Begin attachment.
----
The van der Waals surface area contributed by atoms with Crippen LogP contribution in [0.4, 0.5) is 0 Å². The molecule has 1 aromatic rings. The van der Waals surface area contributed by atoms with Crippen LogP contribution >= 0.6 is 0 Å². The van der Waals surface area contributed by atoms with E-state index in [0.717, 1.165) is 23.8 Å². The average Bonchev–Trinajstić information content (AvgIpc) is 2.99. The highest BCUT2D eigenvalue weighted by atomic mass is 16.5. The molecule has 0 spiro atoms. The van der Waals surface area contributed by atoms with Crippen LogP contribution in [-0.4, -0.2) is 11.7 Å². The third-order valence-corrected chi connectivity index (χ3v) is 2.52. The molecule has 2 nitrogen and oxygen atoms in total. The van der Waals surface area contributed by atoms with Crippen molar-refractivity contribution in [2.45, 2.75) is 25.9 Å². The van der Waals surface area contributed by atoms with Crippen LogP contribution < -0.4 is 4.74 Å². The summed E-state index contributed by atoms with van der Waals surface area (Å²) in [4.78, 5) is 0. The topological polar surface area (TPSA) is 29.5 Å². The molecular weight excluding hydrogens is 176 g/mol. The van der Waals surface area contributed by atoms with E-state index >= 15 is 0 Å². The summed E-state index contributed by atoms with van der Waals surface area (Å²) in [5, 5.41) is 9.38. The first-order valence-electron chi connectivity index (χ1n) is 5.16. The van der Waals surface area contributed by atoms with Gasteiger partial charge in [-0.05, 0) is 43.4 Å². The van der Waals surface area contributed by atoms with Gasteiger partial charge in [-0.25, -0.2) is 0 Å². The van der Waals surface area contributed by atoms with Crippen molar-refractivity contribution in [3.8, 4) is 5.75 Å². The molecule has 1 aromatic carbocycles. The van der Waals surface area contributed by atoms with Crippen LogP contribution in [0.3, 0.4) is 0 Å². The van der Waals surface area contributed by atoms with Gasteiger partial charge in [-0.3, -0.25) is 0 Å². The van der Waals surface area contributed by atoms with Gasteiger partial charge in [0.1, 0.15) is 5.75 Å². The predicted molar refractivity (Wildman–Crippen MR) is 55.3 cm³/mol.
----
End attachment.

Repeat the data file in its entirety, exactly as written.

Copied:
The van der Waals surface area contributed by atoms with Crippen LogP contribution in [0.4, 0.5) is 0 Å². The molecule has 1 aromatic rings. The van der Waals surface area contributed by atoms with Crippen LogP contribution >= 0.6 is 0 Å². The van der Waals surface area contributed by atoms with E-state index in [0.717, 1.165) is 23.8 Å². The average Bonchev–Trinajstić information content (AvgIpc) is 2.99. The highest BCUT2D eigenvalue weighted by atomic mass is 16.5. The molecule has 0 spiro atoms. The van der Waals surface area contributed by atoms with Crippen LogP contribution in [-0.4, -0.2) is 11.7 Å². The third-order valence-corrected chi connectivity index (χ3v) is 2.52. The molecule has 2 nitrogen and oxygen atoms in total. The van der Waals surface area contributed by atoms with Crippen molar-refractivity contribution in [2.45, 2.75) is 25.9 Å². The van der Waals surface area contributed by atoms with Crippen LogP contribution < -0.4 is 4.74 Å². The summed E-state index contributed by atoms with van der Waals surface area (Å²) in [4.78, 5) is 0. The topological polar surface area (TPSA) is 29.5 Å². The molecular weight excluding hydrogens is 176 g/mol. The van der Waals surface area contributed by atoms with E-state index >= 15 is 0 Å². The summed E-state index contributed by atoms with van der Waals surface area (Å²) in [5, 5.41) is 9.38. The first-order valence-electron chi connectivity index (χ1n) is 5.16. The van der Waals surface area contributed by atoms with Gasteiger partial charge in [-0.05, 0) is 43.4 Å². The van der Waals surface area contributed by atoms with Gasteiger partial charge in [-0.25, -0.2) is 0 Å². The van der Waals surface area contributed by atoms with Crippen molar-refractivity contribution in [3.8, 4) is 5.75 Å². The molecule has 1 aromatic carbocycles. The van der Waals surface area contributed by atoms with Crippen LogP contribution in [0.3, 0.4) is 0 Å². The van der Waals surface area contributed by atoms with Gasteiger partial charge in [-0.3, -0.25) is 0 Å². The van der Waals surface area contributed by atoms with Gasteiger partial charge in [0.1, 0.15) is 5.75 Å². The predicted molar refractivity (Wildman–Crippen MR) is 55.3 cm³/mol.